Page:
A Novel Idea
Stranger than Fiction. Will Ferrell, Emma Thompson,
Maggie Gyllenhaal, and Dustin Hoffman star in a film written by
Zach Helm and directed by Marc Forster.
Reviewed by Molly Freedenberg
Will Ferrell proves his acting chops in this surprising, sweet,
and smart film about a man who discovers he’s the main character in
a writer’s novel — and the writer plans to kill his character.
Sound Kaufman-esque? It is, sort of. But Stranger than Fiction
isn’t quite as dark and cerebral as Adaptation. Instead, it’s
charming and endearing, which suits it just fine.
Treated differently, the movie could’ve seemed silly or goofy,
and the choice of Ferrell as the lead would seem to suggest that’s
where it would go. But impeccable casting combined with a good
script make this film subtly funny but not too serious.
Emma Thompson is fantastic as Kay Eiffel, the tortured, morbid
novelist with writer’s block who narrates Harold Crick’s (Ferrell)
life. Dustin Hoffmann is even better as Jules Hilbert, the quirky
literary professor who agrees to help Crick find out who’s writing
his story. Queen Latifah, as Penny Escher, is a convincing
assistant to Eiffel, though her character (by no fault of her own)
feels more like a plot device than a necessary part of the story.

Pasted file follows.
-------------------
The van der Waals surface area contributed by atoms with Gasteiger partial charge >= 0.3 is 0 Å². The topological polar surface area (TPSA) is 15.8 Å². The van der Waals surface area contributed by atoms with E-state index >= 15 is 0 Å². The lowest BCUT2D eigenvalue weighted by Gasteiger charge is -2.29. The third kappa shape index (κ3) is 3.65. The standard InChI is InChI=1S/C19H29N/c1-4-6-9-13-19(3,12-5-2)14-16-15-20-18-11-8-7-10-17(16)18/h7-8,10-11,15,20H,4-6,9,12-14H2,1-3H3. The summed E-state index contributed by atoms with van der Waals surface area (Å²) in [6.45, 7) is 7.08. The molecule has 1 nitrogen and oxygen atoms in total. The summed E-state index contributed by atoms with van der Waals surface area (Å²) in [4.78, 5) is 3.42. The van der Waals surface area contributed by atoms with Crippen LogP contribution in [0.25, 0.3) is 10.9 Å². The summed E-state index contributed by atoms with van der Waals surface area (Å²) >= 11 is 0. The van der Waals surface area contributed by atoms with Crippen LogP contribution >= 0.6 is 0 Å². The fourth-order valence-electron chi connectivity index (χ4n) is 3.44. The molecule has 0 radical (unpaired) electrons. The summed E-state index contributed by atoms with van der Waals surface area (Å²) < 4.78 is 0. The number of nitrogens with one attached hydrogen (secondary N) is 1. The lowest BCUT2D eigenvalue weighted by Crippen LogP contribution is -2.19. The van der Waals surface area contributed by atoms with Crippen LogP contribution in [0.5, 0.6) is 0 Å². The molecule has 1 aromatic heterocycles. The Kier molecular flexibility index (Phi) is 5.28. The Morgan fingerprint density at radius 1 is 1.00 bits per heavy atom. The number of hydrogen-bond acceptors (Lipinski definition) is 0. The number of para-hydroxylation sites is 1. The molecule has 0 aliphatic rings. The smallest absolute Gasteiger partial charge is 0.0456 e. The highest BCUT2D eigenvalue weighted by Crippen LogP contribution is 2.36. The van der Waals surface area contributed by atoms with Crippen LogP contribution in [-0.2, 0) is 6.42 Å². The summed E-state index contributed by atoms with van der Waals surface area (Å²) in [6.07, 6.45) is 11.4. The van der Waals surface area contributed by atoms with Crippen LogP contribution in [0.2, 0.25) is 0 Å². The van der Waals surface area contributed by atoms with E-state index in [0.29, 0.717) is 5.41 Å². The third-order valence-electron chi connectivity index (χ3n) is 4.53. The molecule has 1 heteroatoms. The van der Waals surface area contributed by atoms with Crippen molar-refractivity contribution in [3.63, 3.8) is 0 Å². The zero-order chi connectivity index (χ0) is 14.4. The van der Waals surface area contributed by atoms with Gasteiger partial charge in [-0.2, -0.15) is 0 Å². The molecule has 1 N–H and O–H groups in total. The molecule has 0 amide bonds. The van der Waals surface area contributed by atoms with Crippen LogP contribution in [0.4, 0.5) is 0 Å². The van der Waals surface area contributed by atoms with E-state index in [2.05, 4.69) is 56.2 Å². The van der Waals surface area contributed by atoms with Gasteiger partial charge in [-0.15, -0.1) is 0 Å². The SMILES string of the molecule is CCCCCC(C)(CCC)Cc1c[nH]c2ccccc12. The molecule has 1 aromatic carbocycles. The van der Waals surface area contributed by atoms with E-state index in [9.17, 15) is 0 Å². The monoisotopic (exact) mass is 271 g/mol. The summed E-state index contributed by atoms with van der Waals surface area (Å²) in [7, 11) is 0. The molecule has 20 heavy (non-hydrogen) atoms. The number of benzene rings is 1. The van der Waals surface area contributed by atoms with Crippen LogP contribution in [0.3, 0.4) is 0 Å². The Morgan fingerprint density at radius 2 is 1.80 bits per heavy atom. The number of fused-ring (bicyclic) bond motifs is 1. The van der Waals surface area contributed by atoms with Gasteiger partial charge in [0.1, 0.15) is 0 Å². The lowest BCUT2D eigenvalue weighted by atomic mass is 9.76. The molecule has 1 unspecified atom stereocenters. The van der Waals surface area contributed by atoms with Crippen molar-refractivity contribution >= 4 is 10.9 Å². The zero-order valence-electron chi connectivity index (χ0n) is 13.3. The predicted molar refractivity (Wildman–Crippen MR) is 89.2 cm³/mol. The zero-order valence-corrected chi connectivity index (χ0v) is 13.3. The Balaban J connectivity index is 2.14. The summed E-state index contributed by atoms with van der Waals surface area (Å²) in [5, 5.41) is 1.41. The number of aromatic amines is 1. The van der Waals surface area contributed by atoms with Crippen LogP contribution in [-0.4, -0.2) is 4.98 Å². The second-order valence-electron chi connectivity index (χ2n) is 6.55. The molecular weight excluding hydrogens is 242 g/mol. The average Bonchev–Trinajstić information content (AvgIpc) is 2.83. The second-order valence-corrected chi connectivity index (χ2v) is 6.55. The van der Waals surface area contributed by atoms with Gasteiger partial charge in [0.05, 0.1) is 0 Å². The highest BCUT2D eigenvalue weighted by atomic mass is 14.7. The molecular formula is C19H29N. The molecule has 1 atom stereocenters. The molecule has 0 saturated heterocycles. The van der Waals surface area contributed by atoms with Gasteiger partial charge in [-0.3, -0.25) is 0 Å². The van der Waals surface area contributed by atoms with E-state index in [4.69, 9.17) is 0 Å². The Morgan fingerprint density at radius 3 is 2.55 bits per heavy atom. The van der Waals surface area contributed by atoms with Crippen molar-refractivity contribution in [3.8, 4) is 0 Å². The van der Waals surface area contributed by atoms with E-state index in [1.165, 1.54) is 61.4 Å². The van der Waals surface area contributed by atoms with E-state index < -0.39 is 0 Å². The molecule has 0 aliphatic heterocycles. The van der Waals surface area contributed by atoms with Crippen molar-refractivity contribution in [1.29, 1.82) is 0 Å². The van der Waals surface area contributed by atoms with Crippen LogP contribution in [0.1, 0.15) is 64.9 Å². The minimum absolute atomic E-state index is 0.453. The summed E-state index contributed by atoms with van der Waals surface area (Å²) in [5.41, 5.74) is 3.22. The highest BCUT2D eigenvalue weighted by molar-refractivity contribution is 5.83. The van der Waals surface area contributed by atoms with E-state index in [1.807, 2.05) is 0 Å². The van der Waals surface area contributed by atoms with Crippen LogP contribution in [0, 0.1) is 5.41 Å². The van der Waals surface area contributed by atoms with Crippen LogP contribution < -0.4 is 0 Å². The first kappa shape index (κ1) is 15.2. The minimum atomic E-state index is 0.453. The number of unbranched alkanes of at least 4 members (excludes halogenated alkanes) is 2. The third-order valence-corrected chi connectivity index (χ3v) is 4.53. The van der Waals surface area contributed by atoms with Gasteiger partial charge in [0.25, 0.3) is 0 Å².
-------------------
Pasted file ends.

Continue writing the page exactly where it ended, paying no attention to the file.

And Maggie Gyllenhaal is downright irresistible as Ana Pascal,
Crick’s love interest. Even the bit part of Crick’s friend from
work, Dave, is perfectly cast with Tony Hale, who played the
fantastically funny Buster on Arrested Development.
With these acting heavyweights and inventive cinematography,
though, the film could’ve gone to another level. It almost feels as
though the story could’ve used another edit — one which fleshes out
Escher’s character, for example, or further explores how and why
Pascal would actually fall for Crick. It’s also notable that the
film never really addresses the issue of how a real person ends up
being a character in a novel in the first place.
But none of these shortcomings ruin the movie. On the contrary,
it’s a solidly good film that engages the viewer on emotional,
intellectual, and visual levels. It’s a far cry (thankfully) from
Bewitched and Talladega Nights and makes me look forward to what
Ferrell will come up with next.